Critique of the Power of Judgment

Guyer, P., (ed.), Critique of the Power of Judgment, Cambridge: Cambridge University Press. 2001.


We proceed quite correctly if, as usual, we divide Philosophy, as containing the principles of the rational cognition of things by means of concepts (not merely, as logic does, principles of the form of thought in general without distinction of Objects), into theoretical and practical. But then the concepts, which furnish their Object to the principles of this rational cognition, must be specifically distinct; otherwise they would not justify a division, which always presupposes a contrast between the principles of the rational cognition belonging to the different parts of a science.

Now there are only two kinds of concepts, and these admit as many distinct principles of the possibility of their objects, viz. natural concepts and the concept of freedom. The former render possible theoretical cognition according to principles a priori; the latter in respect of this theoretical cognition only supplies in itself a negative principle (that of mere contrast), but on the other hand it furnishes fundamental propositions which extend the sphere of the determination of the will and are therefore called practical. Thus Philosophy is correctly divided into two parts, quite distinct in their principles; the theoretical part or Natural Philosophy, and the practical part or Moral Philosophy (for that is the name given to the practical legislation of Reason in accordance with the concept of freedom). But up to the present a gross misuse of these expressions has prevailed, both in the division of the different principles and consequently also of Philosophy itself. For what is practical according to natural concepts has been identified with the practical according to the concept of freedom; and so with the like titles, ‘theoretical’ and ‘practical’ Philosophy, a division has been made, by which in fact nothing has been divided (for both parts might in such case have principles of the same kind).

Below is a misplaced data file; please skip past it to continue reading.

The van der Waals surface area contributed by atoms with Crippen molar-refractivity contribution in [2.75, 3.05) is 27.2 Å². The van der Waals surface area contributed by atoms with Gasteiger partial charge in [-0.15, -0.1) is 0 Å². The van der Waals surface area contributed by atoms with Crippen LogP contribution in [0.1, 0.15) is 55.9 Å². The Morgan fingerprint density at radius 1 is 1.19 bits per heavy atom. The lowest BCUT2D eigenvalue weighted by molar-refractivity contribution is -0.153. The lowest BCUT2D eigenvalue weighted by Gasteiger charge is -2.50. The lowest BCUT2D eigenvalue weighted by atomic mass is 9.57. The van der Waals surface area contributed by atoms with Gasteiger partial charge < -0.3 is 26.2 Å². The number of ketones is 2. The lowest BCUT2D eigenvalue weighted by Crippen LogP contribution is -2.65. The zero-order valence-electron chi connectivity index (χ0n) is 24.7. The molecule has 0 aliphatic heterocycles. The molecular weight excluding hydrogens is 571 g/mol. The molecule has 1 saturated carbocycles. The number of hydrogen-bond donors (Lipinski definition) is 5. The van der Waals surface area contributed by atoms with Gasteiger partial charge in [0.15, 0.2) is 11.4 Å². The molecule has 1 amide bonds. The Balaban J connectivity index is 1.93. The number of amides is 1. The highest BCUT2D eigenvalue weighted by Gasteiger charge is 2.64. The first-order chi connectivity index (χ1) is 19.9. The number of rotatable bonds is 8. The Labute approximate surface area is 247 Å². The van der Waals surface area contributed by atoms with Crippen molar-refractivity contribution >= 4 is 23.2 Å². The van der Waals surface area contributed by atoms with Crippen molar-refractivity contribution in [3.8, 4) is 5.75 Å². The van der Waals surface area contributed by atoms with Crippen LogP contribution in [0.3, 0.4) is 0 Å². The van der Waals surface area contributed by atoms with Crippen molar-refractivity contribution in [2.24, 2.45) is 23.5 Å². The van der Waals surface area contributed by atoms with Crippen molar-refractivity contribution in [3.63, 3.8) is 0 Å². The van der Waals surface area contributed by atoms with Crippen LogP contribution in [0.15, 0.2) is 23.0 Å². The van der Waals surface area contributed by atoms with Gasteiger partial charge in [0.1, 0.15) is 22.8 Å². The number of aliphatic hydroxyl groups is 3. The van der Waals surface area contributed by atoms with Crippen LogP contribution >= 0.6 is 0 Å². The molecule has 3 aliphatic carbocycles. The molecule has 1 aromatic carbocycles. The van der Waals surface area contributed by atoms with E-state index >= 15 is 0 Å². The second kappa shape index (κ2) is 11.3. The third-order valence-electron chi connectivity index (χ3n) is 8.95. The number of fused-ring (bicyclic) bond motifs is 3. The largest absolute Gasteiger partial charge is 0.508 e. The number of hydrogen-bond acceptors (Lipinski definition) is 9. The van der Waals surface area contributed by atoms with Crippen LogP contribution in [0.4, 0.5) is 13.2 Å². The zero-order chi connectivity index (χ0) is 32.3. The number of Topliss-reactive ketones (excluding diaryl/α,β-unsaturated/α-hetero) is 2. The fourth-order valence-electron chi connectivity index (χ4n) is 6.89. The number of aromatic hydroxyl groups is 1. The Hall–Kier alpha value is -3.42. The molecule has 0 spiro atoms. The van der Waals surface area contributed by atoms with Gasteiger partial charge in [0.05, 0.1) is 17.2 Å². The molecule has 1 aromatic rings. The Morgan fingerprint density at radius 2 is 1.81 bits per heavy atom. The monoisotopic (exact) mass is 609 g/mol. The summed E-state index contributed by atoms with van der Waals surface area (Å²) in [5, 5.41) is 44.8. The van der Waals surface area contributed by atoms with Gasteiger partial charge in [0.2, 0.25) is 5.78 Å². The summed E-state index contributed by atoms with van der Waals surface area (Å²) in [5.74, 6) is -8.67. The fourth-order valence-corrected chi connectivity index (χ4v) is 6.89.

The will, regarded as the faculty of desire, is (in this view) one of the many natural causes in the world, viz. that cause which acts in accordance with concepts. All that is represented as possible (or necessary) by means of a will is called practically possible (or necessary); as distinguished from the physical possibility or necessity of an effect, whose cause is not determined to causality by concepts (but in lifeless matter by mechanism and in animals by instinct). Here, in respect of the practical, it is left undetermined whether the concept which gives the rule to the causality of the will, is a natural concept or a concept of freedom.

But the last distinction is essential. For if the concept which determines the causality is a natural concept, then the principles are technically practical; whereas, if it is a concept of freedom they are morally practical. And as the division of a rational science depends on the distinction between objects whose cognition needs distinct principles, the former will belong to theoretical Philosophy (doctrine of Nature), but the latter alone will constitute the second part, viz. practical Philosophy (doctrine of Morals).

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